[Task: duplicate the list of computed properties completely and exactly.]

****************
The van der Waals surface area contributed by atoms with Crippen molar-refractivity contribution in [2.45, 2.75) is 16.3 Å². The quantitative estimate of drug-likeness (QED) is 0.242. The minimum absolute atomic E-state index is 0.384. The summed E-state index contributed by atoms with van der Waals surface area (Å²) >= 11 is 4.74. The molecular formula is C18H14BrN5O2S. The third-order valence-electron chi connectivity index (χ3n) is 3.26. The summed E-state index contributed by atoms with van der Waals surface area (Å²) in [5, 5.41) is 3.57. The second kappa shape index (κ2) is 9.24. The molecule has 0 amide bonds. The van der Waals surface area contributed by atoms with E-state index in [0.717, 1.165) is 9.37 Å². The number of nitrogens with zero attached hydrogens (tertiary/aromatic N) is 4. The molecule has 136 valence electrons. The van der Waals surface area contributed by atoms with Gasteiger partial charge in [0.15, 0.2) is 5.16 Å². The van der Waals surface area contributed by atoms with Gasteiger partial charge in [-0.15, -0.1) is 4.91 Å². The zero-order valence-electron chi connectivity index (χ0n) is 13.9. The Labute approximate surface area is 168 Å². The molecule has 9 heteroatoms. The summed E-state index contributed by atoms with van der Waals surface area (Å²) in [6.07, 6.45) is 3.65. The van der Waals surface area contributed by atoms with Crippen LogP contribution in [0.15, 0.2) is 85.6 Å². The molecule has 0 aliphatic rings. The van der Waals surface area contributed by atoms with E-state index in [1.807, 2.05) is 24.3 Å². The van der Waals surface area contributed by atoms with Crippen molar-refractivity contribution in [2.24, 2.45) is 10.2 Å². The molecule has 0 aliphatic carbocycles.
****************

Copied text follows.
The van der Waals surface area contributed by atoms with Crippen molar-refractivity contribution in [2.45, 2.75) is 16.3 Å². The quantitative estimate of drug-likeness (QED) is 0.242. The minimum absolute atomic E-state index is 0.384. The summed E-state index contributed by atoms with van der Waals surface area (Å²) >= 11 is 4.74. The molecular formula is C18H14BrN5O2S. The third-order valence-electron chi connectivity index (χ3n) is 3.26. The summed E-state index contributed by atoms with van der Waals surface area (Å²) in [5, 5.41) is 3.57. The second kappa shape index (κ2) is 9.24. The molecule has 0 amide bonds. The van der Waals surface area contributed by atoms with E-state index in [0.717, 1.165) is 9.37 Å². The number of nitrogens with zero attached hydrogens (tertiary/aromatic N) is 4. The molecule has 136 valence electrons. The van der Waals surface area contributed by atoms with Gasteiger partial charge in [0.15, 0.2) is 5.16 Å². The van der Waals surface area contributed by atoms with Gasteiger partial charge in [-0.15, -0.1) is 4.91 Å². The zero-order valence-electron chi connectivity index (χ0n) is 13.9. The Labute approximate surface area is 168 Å². The molecule has 9 heteroatoms. The summed E-state index contributed by atoms with van der Waals surface area (Å²) in [6.07, 6.45) is 3.65. The van der Waals surface area contributed by atoms with Crippen LogP contribution in [0.15, 0.2) is 85.6 Å². The molecule has 0 aliphatic rings. The van der Waals surface area contributed by atoms with E-state index in [1.807, 2.05) is 24.3 Å². The van der Waals surface area contributed by atoms with Crippen molar-refractivity contribution in [2.24, 2.45) is 10.2 Å². The molecule has 0 aliphatic carbocycles.